If you’ve every had your bike stolen you’ll know the terrible feeling of loss and grief that comes with that experience. I personally have had two bikes stolen, one was my trusty BMX that was pinched from school, the other a MTB that was stolen right across from a police station in Rawtenstall, England.
The fact that they got away with that thievery under the noses of the police might be more understandable (of no less forgivable) when you consider that in a whopping 90% of bike theft cases in the UK, a suspect is never identified, and within that 10% where a suspect is found, just 1.7% resulted in someone being charged.
I use my bicycles as my main form of transport, not just for touring and racing, and often find myself in towns looking for a ‘good’ place to lock up my bike. There are so few specifically designed spots for bicycle parking that it’s often a fruitless search and I end up leaving it in a less than desirable spot and worrying about it as I go about my business.
My lock would really be of little use if it came up against a pair of garden shears, never mind bolt cutters, but I don’t want to carry around a big heavy lock. Though should we have to? Bicycles have a huge part to play in a cleaner future, especially in towns and cities. As a result of this fact, local governments should design and build bicycle parks where a commuter can leave his or her bike safe in the knowledge that it is perfectly safe – as they have in Japan, Denmark and the Netherlands.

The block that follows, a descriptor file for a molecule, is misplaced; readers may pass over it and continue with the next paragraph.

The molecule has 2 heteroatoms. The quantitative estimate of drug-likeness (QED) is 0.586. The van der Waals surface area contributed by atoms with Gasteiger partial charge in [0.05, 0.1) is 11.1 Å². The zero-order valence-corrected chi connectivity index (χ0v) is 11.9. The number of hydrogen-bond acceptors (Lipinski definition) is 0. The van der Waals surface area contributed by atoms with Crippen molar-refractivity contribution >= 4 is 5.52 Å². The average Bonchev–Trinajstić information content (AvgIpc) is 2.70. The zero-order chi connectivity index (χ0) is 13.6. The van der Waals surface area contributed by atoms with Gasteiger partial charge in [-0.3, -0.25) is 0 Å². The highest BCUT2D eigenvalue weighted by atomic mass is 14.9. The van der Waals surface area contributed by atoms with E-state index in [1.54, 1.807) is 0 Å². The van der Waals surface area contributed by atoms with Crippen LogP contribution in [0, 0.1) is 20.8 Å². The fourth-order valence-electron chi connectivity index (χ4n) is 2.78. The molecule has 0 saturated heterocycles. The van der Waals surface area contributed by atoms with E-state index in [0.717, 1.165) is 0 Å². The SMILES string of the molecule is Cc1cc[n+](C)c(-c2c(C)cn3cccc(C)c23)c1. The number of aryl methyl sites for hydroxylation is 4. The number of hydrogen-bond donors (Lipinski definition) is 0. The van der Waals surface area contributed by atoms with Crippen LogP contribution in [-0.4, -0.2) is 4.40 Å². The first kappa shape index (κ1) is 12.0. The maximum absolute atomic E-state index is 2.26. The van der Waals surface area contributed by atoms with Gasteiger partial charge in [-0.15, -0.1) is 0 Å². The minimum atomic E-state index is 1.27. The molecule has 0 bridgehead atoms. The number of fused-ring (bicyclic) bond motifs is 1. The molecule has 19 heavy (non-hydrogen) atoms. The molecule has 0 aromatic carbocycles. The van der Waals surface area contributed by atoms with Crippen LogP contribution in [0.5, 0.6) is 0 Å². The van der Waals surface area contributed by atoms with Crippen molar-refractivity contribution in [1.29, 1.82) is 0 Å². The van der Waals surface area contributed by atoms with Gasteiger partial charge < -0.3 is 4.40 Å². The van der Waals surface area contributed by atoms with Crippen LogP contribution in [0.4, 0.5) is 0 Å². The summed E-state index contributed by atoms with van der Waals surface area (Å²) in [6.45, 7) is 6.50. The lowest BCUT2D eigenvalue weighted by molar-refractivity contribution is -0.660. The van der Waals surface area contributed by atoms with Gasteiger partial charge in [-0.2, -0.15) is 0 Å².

In a study detailed in The Guardian, several comment on the trauma of bike theft and the woeful figures unearthed by the report.
Alistair Carmichael, the Lib Dems’ home affairs spokesperson, who led the analysis, said it was “shocking that if your bike gets stolen, there’s very little chance of ever seeing the thief caught and punished”.
Keir Gallagher, a campaigns manager at Cycling UK, said: “Bike theft is sometimes perceived as a petty crime, but it carries a huge social impact, putting many people off cycling altogether. Local authorities, workplaces and businesses can do more to ensure everyone has access to secure cycle storage, but until criminals believe there is a genuine risk of being caught, this scourge will sadly continue.
“While we acknowledge the limitations on police resources, with more than half of stolen bikes being sold online, there is clearly scope for improved targeting of online marketplaces to identify and prosecute serial offenders and organised criminals.”
An article in Reliance Foundry states that:
‘Cyclists are four times more likely than car owners to be victims of vehicle theft, but car theft still receives much more attention from law enforcement. The discrepancy is primarily due to the relative cost of cars versus bikes, and the number of drivers versus cyclists. The low clearance rates are also a contributor – police officers aren’t always keen to prioritize a case that is unlikely to be cleared.
‘This enforcement bias unintentionally favors the wealthy. People who can afford to own a car and pay for parking get their vehicle theft reports taken seriously by police, while those who cannot afford to drive, or who choose to live more economically, do not.’
Read the full article here in The Guardian.